Will tulips come back every year?
Short answer – it depends! Most of the tulips available today were developed for the flower trade; these perform very poorly after the first year. They are best treated as annuals and should be replanted every year. However, there are a number of species and varieties that will re-flower (at least for 4-5 years) and will naturalize in your garden. When you buy bulbs, read the label to see if it says “suitable for naturalizing” or “good for perennializing”. The following varieties are suggested:
- Species tulips, resembling those that grow in the wild, perennialize better than hybrid varieties. Try Tulipa clusiana ‘Cynthia’ or T. bakeri ‘Lilac wonder’.
- Tulipa fosteriana varieties – e .g .‘Orange Emperor’, ‘’Red Emperor” or ‘Candela’
- T. greigii varieties – e. g. ‘Red Riding Hood’
- Darwin hybrids (usually with a ‘Apeldoorn’ designation), e. g. ‘Apeldoorn’s Elite’ or ‘Golden Apeldoorn’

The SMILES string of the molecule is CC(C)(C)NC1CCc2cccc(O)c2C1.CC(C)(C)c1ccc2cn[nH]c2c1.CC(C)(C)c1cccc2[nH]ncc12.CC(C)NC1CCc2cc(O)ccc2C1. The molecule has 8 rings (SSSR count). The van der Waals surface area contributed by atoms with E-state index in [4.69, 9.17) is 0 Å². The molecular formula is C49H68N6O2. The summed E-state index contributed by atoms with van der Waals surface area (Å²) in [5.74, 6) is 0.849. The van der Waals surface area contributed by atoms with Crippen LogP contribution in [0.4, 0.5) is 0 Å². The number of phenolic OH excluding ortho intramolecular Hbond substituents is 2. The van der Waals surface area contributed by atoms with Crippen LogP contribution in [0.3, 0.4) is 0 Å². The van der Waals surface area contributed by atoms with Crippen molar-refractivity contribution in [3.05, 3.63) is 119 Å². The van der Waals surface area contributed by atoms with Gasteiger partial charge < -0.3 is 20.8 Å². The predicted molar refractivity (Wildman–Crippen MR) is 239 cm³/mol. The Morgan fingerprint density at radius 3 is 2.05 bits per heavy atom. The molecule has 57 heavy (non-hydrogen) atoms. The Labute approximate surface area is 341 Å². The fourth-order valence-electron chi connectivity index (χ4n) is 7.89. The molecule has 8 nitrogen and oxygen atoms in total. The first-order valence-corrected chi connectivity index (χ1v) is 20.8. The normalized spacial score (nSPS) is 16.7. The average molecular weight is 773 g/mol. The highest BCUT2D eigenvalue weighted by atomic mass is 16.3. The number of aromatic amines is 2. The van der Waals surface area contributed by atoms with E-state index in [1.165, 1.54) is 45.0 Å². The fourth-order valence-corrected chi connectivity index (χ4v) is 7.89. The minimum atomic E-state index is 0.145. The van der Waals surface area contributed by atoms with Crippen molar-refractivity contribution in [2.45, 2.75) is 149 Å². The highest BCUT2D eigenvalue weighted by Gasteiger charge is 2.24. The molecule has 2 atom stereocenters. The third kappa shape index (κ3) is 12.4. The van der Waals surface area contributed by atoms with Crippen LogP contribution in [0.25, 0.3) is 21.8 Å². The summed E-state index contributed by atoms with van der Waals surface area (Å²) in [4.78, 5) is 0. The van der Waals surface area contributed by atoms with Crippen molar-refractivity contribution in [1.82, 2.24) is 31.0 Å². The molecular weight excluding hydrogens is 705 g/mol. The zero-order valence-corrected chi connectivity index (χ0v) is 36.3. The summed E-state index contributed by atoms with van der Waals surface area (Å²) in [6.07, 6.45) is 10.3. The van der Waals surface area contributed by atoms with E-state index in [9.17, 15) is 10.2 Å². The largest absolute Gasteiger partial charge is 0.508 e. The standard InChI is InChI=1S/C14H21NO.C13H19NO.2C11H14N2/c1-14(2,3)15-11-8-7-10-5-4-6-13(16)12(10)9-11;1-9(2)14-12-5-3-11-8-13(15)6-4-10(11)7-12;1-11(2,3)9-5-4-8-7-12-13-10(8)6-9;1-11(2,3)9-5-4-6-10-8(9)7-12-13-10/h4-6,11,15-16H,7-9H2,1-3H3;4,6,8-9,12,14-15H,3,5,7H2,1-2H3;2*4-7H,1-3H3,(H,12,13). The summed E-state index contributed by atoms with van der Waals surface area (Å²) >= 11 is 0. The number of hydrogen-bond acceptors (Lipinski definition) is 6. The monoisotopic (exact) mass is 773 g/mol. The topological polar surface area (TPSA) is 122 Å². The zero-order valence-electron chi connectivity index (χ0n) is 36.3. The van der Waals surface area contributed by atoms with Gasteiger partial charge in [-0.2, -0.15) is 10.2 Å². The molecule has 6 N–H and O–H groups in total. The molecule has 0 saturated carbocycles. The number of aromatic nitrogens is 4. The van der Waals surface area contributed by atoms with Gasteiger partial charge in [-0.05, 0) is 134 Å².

- Triumph tulips – e. g. ‘Golden Melody’, ‘Merry Widow’ or ‘Silver Dollar’
- Single-flowered tulips such as ‘Come-back’, or ‘Couleur Cardinal’
- ‘Burgundy Lace’ – a fringed tulip
Tulips flower best when grown in a location with abundant spring sunshine. They perform optimally in climates with cold winters--soil temperatures of 45°F or lower for a period of several weeks. The ground should be well drained. Tulips will come back best if they are deadheaded as the flowers start to fade. Each spring, when the leaves appear, they should be fertilized with an organic fertilizer or with a slow-release fertilizer. Another dose of fertilizer in the fall is also helpful.
For tips on a variety of gardening topics, see our Plant Information Guides.
- Courtesy of NYBG Plant Information Service